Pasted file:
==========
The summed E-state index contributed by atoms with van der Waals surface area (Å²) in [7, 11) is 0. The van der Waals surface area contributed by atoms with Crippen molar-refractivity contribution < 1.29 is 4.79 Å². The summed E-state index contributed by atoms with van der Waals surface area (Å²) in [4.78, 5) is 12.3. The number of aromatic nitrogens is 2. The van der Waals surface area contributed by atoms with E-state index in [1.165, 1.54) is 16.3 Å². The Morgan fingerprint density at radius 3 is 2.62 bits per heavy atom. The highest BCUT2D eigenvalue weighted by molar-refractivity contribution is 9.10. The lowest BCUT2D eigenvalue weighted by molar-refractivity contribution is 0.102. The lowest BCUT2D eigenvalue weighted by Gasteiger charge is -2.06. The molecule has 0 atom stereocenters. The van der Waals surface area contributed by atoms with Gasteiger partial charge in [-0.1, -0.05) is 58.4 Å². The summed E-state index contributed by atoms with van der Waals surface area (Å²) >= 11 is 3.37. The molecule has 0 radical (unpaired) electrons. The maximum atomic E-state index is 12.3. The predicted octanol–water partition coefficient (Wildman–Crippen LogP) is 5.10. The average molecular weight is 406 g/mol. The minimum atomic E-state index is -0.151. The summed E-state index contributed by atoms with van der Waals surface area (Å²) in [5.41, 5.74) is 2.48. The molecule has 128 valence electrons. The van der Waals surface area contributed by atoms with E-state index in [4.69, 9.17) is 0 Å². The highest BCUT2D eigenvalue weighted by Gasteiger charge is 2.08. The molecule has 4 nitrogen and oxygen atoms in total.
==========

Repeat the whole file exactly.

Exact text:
The summed E-state index contributed by atoms with van der Waals surface area (Å²) in [7, 11) is 0. The van der Waals surface area contributed by atoms with Crippen molar-refractivity contribution < 1.29 is 4.79 Å². The summed E-state index contributed by atoms with van der Waals surface area (Å²) in [4.78, 5) is 12.3. The number of aromatic nitrogens is 2. The van der Waals surface area contributed by atoms with E-state index in [1.165, 1.54) is 16.3 Å². The Morgan fingerprint density at radius 3 is 2.62 bits per heavy atom. The highest BCUT2D eigenvalue weighted by molar-refractivity contribution is 9.10. The lowest BCUT2D eigenvalue weighted by molar-refractivity contribution is 0.102. The lowest BCUT2D eigenvalue weighted by Gasteiger charge is -2.06. The molecule has 0 atom stereocenters. The van der Waals surface area contributed by atoms with Gasteiger partial charge in [-0.1, -0.05) is 58.4 Å². The summed E-state index contributed by atoms with van der Waals surface area (Å²) >= 11 is 3.37. The molecule has 0 radical (unpaired) electrons. The maximum atomic E-state index is 12.3. The predicted octanol–water partition coefficient (Wildman–Crippen LogP) is 5.10. The average molecular weight is 406 g/mol. The minimum atomic E-state index is -0.151. The summed E-state index contributed by atoms with van der Waals surface area (Å²) in [5.41, 5.74) is 2.48. The molecule has 128 valence electrons. The van der Waals surface area contributed by atoms with E-state index in [4.69, 9.17) is 0 Å². The highest BCUT2D eigenvalue weighted by Gasteiger charge is 2.08. The molecule has 4 nitrogen and oxygen atoms in total.